The second area involves innovation, especially to drive the development of alternatives. New chemicals and materials are needed, but they must be designed to be safe and sustainable from production to end-of-life. This is referred to as “sustainable and safe-by-design chemicals” in the EU Chemicals Strategy.
Virginijus Sinkevičius said they are working to develop the criteria that will drive research in this direction. An EU-wide support network and a new research and innovation agenda for chemicals are planned.
The third area is the regulatory framework. The idea of “one substance – one assessment” for chemicals is expected to deliver simplification, cost savings, transparency, and better regulatory predictability in risk assessment. Important cornerstones are a central coordination mechanism, better coordination or distribution of tasks between agencies, and access to all available data in the same structured format.
In addition, compliance will be strengthened: “No data, no market”. The basic principle means that substances may not be placed on the market without prior registration. Enforcement will be strengthened with more audits and more frequent checks of products and chemicals.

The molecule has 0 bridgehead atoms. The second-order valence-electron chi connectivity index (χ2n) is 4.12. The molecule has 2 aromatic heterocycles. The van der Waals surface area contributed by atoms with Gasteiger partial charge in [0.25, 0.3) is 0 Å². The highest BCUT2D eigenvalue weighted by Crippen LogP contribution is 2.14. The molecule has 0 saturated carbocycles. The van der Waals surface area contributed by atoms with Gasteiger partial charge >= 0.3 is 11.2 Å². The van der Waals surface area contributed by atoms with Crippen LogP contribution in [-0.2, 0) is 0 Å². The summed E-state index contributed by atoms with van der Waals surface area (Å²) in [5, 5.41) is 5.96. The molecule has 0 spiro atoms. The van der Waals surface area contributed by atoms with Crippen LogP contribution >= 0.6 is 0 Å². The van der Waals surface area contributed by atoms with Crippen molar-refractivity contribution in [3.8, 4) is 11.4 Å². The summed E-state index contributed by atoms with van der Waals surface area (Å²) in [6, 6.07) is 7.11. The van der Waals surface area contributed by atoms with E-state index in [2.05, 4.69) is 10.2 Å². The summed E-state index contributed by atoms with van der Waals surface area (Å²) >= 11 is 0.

We Can Do It
Taken together, these three areas form the strategy that will enable the EU to play a leading role on the global stage, Virginijus Sinkevičius said. It is also very important to help the EU’s partners and strengthen their sustainability efforts, he added. Therefore, legislation will be changed to ensure that chemicals that are banned in the EU cannot be produced for export. This is the bare minimum to ensure the EU’s credibility, he said.
Virginijus Sinkevičius is very proud of this strategy. “I know there is still a lot to do. But I also know we can do it. We can work with all stakeholders. We can deliver on this vision of a toxic-free environment. We can maximize the safe contribution of chemicals to society, and we can avoid harm to the planet and to future generations. I am sure they will thank us for that.”, he concluded.
3 How Well is ECHA Prepared?
ECHA’s Executive Director Björn Hansen gave a keynote speech on the functioning of REACH and CLP. The mathematician is ECHA’s legal representative responsible for day-to-day operations and all personnel matters.
He concluded that REACH and CLP are successful, but improvements are still needed. The Chemical Strategy basically means that the goals of chemicals legislation are a moving target. It sets even higher objectives than those that were originally set in REACH, Björn Hansen said. He is convinced that dealing with chemicals in groups will help to meet the challenges of the EU’s Chemicals Strategy.
Companies are responsible for collecting information on the properties and uses of substances that they manufacture or import into the EU in amounts of over one ton per year. They must also evaluate the hazards and potential risks of the substance. This information is communicated to ECHA via a registration dossier. Registration is based on the “one substance, one registration” principle. This means that manufacturers and importers of the same substance have to submit their registration jointly.